Rated PG-13 - Running Time: 2:00 - Released 4/28/00

Where The Heart Is provides yet another showcase for the considerable acting talent of 18-year-old Israeli-born Natalie Portman, who burst out of anonymity last year as Princess Amidala in Star Wars: Episode I - The Phantom Menace, and then followed it up with an excellent performance opposite Susan Sarandon in Anywhere But Here. Portman, who entered Harvard in the fall of '99, has stated that she will not act during college except for the upcoming Star Wars films, and, in fact, doesn't know if she wants to pursue acting as a career at all. After Star Wars II, she probably won't need to.

Penned by the successful writing team of Lowell Ganz and Babaloo Mandel, whose combined credits include Edtv, City Slickers, and Parenthood, and directed by TV producer Matt Williams (Roseanne, Home Improvement), Where The Heart Is is a quirky story based on the novel by Billie Letts about a small-town girl forced to examine her life after she is dumped at an Oklahoma Wal-Mart by her deadbeat boyfriend. With no cash, no shoes, a baby very much on the way, and a phobia about the number 5, Novalee Nation is about as down on her luck as one can be. But she soon makes Wal-Mart her temporary home, hiding out when the store closes and sleeping there for several weeks. During this time she meets a few of the locals: Sister Husband (Stockard Channing), who acts as the town's "Welcome Woman," is a devout sinner, a recovering alcoholic, and a true friend. Forney Hall (James Frain) is a librarian who had to quit his higher education because of a mysterious woman living upstairs from his book collection. And Lexie Coop (Ashley Judd) is a single mother of four children, all with different fathers, all named after snack foods: "Brownie, Praline, Cherry, and Baby Ruth."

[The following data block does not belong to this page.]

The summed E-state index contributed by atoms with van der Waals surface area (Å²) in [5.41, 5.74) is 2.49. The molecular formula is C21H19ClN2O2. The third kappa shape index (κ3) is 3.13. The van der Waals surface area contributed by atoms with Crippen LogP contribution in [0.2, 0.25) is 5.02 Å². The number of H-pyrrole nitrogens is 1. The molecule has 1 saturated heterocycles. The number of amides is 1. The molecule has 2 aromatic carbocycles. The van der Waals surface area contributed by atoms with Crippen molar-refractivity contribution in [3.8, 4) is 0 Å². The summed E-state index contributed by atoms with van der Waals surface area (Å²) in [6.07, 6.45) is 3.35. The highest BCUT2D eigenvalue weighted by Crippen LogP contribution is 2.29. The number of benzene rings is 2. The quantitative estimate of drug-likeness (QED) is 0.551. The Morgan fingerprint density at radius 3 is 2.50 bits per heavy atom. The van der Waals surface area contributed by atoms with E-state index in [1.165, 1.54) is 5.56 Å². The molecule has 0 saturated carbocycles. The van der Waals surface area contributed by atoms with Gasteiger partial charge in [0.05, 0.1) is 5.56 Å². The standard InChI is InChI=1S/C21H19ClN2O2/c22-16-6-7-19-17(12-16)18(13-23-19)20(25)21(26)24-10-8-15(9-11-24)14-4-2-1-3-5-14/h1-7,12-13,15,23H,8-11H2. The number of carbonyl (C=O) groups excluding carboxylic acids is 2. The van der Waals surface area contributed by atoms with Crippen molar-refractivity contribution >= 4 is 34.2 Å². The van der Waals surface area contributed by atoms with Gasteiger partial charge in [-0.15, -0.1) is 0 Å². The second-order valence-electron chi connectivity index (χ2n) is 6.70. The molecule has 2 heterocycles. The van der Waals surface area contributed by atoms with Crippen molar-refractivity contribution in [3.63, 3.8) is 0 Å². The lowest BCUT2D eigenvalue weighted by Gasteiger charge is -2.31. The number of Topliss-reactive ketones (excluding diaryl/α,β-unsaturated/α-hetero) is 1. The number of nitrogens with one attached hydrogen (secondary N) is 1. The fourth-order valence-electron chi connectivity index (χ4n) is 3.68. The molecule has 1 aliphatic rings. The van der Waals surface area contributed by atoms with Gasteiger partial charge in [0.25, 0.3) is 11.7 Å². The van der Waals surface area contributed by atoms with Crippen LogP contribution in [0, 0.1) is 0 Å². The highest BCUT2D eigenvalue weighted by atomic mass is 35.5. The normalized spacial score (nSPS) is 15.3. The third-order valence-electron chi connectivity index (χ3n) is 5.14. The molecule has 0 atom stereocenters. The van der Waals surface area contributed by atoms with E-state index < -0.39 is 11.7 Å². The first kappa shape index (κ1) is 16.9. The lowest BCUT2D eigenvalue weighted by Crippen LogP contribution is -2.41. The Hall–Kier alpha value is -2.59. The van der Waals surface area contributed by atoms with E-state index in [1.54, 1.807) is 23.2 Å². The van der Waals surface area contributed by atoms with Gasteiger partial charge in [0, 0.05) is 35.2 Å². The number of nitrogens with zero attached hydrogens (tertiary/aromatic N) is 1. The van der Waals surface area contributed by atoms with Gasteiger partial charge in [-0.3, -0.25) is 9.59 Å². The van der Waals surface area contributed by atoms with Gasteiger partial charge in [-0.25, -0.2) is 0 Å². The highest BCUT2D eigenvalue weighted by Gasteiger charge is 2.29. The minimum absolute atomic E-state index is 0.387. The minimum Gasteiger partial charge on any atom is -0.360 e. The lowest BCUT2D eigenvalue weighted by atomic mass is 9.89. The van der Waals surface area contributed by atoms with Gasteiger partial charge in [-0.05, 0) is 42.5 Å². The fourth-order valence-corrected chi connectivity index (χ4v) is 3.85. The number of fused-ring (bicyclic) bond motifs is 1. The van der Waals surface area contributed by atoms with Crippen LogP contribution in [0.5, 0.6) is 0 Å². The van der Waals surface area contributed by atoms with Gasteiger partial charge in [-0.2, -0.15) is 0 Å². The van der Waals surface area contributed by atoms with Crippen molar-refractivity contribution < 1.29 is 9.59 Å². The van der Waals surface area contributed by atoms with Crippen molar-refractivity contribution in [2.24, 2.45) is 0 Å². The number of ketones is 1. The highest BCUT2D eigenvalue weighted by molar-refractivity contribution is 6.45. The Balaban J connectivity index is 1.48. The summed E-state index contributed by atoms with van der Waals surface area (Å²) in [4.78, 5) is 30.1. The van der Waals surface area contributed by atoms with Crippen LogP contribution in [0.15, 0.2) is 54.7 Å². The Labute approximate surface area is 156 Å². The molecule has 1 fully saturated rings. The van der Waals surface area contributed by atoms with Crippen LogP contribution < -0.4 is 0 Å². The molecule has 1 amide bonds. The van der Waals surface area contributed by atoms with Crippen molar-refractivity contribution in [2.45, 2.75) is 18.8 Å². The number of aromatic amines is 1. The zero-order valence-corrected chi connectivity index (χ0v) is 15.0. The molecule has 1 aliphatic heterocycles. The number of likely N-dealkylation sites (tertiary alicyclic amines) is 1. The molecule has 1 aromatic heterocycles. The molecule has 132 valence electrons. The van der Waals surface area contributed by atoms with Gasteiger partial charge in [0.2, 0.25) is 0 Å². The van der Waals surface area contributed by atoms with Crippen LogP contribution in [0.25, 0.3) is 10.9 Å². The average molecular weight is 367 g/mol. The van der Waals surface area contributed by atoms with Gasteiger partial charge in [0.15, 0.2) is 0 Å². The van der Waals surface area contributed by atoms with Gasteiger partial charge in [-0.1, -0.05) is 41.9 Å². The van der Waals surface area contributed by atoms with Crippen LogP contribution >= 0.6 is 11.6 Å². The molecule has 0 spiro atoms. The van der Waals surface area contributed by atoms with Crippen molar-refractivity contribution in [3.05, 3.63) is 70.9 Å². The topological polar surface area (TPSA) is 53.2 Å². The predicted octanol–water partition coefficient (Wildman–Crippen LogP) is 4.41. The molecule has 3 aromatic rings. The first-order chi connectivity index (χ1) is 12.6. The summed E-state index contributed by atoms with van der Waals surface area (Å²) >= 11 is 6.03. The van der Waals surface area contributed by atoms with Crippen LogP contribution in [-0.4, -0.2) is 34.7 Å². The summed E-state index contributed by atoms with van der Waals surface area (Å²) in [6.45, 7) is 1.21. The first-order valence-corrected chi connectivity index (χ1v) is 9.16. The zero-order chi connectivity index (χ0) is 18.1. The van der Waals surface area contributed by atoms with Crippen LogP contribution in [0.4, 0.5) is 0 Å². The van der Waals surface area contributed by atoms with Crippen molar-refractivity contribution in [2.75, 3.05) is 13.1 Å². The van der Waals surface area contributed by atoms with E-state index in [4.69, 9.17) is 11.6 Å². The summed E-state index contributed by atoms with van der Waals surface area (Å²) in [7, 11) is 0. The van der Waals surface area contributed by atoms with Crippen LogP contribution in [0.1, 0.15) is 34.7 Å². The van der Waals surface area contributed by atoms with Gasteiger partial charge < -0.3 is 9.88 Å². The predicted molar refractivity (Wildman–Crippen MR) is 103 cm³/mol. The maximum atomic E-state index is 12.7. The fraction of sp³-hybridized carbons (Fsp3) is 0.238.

With the love and support of her new friends, Novalee has her baby, a daughter she names Americus, and overcomes her dubious national fame as the "Wal-Mart mom." While witnessing the growth of Novalee and Americus, we also follow (to a lesser degree) the story of Willy Jack Pickens (Dylan Bruno), the aforementioned deadbeat, who, after leaving Novalee to her fate, spent a short time in prison and went on to Las Vegas intending to become a star. His eventual reappearance brings Novalee to a realization that will change her life.

This story is a strange mix of the extremely real and the utterly bizarre. The author's penchant for colorful names aside, there are a number of loops and turns in the story that come as a complete surprise, which, in a way, is much like life. Except in this story, the bad things usually have something to do with the number 5. It is a character-driven story, relying not so much on events as the interaction of its people. There are a few surprise appearances, like Sally Field as Novalee's mother and Joan Cusack as Willy Jack's agent, Ruth Meyers, one of the few characters without an unusual name. Portman gives a deep and heartfelt performance as Novalee, and her growth as a character is evident with each new, life-changing episode lurking around the corner. The performances of her supporting cast members are rather spotty, but it may not be wholly their fault; Williams's direction demands different things from different characters. The result is a confusing, uneven tone, in turns down-to-earth, emotional, silly, or totally off the wall.

This film is funny, crazy, and at times almost incoherent; it's not perfect, but as a vehicle for Portman, it's certainly worth a look. ****

Copyright 2000 by John R. McEwen and The Republican

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